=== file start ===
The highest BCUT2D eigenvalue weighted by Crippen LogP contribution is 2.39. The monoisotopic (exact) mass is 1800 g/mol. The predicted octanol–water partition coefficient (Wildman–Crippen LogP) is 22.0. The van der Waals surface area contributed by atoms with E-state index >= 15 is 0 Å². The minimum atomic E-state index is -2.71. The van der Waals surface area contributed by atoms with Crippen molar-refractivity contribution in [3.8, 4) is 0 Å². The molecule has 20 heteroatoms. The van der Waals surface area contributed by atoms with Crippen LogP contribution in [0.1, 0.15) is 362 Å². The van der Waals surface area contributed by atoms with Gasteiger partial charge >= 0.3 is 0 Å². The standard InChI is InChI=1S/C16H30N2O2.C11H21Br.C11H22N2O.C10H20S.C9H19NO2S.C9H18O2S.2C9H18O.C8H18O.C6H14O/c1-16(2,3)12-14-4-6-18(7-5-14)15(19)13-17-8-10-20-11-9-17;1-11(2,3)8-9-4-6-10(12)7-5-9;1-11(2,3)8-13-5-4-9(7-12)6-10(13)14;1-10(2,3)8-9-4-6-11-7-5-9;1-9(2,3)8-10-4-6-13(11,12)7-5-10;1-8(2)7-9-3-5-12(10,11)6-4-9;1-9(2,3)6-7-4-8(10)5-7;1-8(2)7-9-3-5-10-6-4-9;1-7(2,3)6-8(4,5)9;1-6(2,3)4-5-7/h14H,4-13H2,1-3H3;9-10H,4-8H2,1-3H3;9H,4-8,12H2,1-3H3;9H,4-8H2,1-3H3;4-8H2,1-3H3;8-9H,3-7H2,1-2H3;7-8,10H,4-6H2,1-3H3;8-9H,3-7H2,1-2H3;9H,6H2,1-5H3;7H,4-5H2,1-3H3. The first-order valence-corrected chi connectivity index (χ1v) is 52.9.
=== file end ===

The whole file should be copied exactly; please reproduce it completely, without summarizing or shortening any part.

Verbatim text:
The highest BCUT2D eigenvalue weighted by Crippen LogP contribution is 2.39. The monoisotopic (exact) mass is 1800 g/mol. The predicted octanol–water partition coefficient (Wildman–Crippen LogP) is 22.0. The van der Waals surface area contributed by atoms with E-state index >= 15 is 0 Å². The minimum atomic E-state index is -2.71. The van der Waals surface area contributed by atoms with Crippen molar-refractivity contribution in [3.8, 4) is 0 Å². The molecule has 20 heteroatoms. The van der Waals surface area contributed by atoms with Crippen LogP contribution in [0.1, 0.15) is 362 Å². The van der Waals surface area contributed by atoms with Gasteiger partial charge >= 0.3 is 0 Å². The standard InChI is InChI=1S/C16H30N2O2.C11H21Br.C11H22N2O.C10H20S.C9H19NO2S.C9H18O2S.2C9H18O.C8H18O.C6H14O/c1-16(2,3)12-14-4-6-18(7-5-14)15(19)13-17-8-10-20-11-9-17;1-11(2,3)8-9-4-6-10(12)7-5-9;1-11(2,3)8-13-5-4-9(7-12)6-10(13)14;1-10(2,3)8-9-4-6-11-7-5-9;1-9(2,3)8-10-4-6-13(11,12)7-5-10;1-8(2)7-9-3-5-12(10,11)6-4-9;1-9(2,3)6-7-4-8(10)5-7;1-8(2)7-9-3-5-10-6-4-9;1-7(2,3)6-8(4,5)9;1-6(2,3)4-5-7/h14H,4-13H2,1-3H3;9-10H,4-8H2,1-3H3;9H,4-8,12H2,1-3H3;9H,4-8H2,1-3H3;4-8H2,1-3H3;8-9H,3-7H2,1-2H3;7-8,10H,4-6H2,1-3H3;8-9H,3-7H2,1-2H3;9H,6H2,1-5H3;7H,4-5H2,1-3H3. The first-order valence-corrected chi connectivity index (χ1v) is 52.9.